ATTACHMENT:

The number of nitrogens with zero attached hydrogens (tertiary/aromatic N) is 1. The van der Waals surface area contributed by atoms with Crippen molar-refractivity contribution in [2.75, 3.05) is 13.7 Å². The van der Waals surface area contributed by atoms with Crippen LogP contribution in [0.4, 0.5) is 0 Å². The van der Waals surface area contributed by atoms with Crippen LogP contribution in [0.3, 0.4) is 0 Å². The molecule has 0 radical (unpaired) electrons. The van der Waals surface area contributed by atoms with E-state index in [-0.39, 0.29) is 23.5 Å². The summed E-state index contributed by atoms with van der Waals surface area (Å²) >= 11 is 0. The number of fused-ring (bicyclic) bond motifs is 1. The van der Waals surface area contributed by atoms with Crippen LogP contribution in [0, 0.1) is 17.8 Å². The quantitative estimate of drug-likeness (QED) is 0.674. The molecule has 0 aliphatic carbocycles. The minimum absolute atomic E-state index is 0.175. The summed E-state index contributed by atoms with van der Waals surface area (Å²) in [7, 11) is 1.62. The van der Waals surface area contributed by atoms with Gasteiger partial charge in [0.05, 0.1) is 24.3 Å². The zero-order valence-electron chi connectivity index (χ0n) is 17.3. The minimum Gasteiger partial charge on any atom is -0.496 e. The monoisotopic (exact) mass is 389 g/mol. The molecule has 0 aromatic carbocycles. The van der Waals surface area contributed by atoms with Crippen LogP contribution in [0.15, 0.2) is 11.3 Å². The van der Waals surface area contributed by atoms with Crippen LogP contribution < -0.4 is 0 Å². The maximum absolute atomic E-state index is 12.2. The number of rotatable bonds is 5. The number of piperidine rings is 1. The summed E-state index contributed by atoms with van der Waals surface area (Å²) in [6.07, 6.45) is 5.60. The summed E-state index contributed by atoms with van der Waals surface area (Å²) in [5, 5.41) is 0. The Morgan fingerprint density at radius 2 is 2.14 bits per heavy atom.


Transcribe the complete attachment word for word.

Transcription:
The number of nitrogens with zero attached hydrogens (tertiary/aromatic N) is 1. The van der Waals surface area contributed by atoms with Crippen molar-refractivity contribution in [2.75, 3.05) is 13.7 Å². The van der Waals surface area contributed by atoms with Crippen LogP contribution in [0.4, 0.5) is 0 Å². The van der Waals surface area contributed by atoms with Crippen LogP contribution in [0.3, 0.4) is 0 Å². The molecule has 0 radical (unpaired) electrons. The van der Waals surface area contributed by atoms with E-state index in [-0.39, 0.29) is 23.5 Å². The summed E-state index contributed by atoms with van der Waals surface area (Å²) >= 11 is 0. The number of fused-ring (bicyclic) bond motifs is 1. The van der Waals surface area contributed by atoms with Crippen LogP contribution in [0, 0.1) is 17.8 Å². The quantitative estimate of drug-likeness (QED) is 0.674. The molecule has 0 aliphatic carbocycles. The minimum absolute atomic E-state index is 0.175. The summed E-state index contributed by atoms with van der Waals surface area (Å²) in [7, 11) is 1.62. The van der Waals surface area contributed by atoms with Gasteiger partial charge in [0.05, 0.1) is 24.3 Å². The zero-order valence-electron chi connectivity index (χ0n) is 17.3. The minimum Gasteiger partial charge on any atom is -0.496 e. The monoisotopic (exact) mass is 389 g/mol. The molecule has 0 aromatic carbocycles. The van der Waals surface area contributed by atoms with Crippen LogP contribution in [0.15, 0.2) is 11.3 Å². The van der Waals surface area contributed by atoms with Crippen LogP contribution < -0.4 is 0 Å². The maximum absolute atomic E-state index is 12.2. The number of rotatable bonds is 5. The number of piperidine rings is 1. The summed E-state index contributed by atoms with van der Waals surface area (Å²) in [6.07, 6.45) is 5.60. The summed E-state index contributed by atoms with van der Waals surface area (Å²) in [5, 5.41) is 0. The Morgan fingerprint density at radius 2 is 2.14 bits per heavy atom.